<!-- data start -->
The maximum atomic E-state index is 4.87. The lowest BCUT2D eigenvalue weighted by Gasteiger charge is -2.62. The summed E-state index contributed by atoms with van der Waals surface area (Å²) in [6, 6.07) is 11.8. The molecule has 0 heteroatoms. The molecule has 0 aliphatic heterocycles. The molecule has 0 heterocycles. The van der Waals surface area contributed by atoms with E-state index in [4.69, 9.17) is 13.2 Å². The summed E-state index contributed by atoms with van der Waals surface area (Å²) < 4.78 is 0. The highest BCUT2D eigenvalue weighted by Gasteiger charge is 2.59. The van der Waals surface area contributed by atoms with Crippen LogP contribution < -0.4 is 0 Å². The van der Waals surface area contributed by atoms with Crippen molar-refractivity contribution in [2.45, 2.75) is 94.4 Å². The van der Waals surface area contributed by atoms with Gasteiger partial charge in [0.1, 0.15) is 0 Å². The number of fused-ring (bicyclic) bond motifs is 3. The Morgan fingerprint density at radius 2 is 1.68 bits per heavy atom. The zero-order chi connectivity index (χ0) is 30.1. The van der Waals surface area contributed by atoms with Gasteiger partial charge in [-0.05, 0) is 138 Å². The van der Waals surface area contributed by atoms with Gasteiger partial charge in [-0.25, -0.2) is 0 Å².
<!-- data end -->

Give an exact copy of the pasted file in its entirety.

The maximum atomic E-state index is 4.87. The lowest BCUT2D eigenvalue weighted by Gasteiger charge is -2.62. The summed E-state index contributed by atoms with van der Waals surface area (Å²) in [6, 6.07) is 11.8. The molecule has 0 heteroatoms. The molecule has 0 aliphatic heterocycles. The molecule has 0 heterocycles. The van der Waals surface area contributed by atoms with E-state index in [4.69, 9.17) is 13.2 Å². The summed E-state index contributed by atoms with van der Waals surface area (Å²) < 4.78 is 0. The highest BCUT2D eigenvalue weighted by Gasteiger charge is 2.59. The van der Waals surface area contributed by atoms with Crippen LogP contribution < -0.4 is 0 Å². The van der Waals surface area contributed by atoms with Crippen molar-refractivity contribution in [2.45, 2.75) is 94.4 Å². The van der Waals surface area contributed by atoms with Gasteiger partial charge in [0.1, 0.15) is 0 Å². The number of fused-ring (bicyclic) bond motifs is 3. The Morgan fingerprint density at radius 2 is 1.68 bits per heavy atom. The zero-order chi connectivity index (χ0) is 30.1. The van der Waals surface area contributed by atoms with Gasteiger partial charge in [-0.05, 0) is 138 Å². The van der Waals surface area contributed by atoms with Gasteiger partial charge in [-0.25, -0.2) is 0 Å².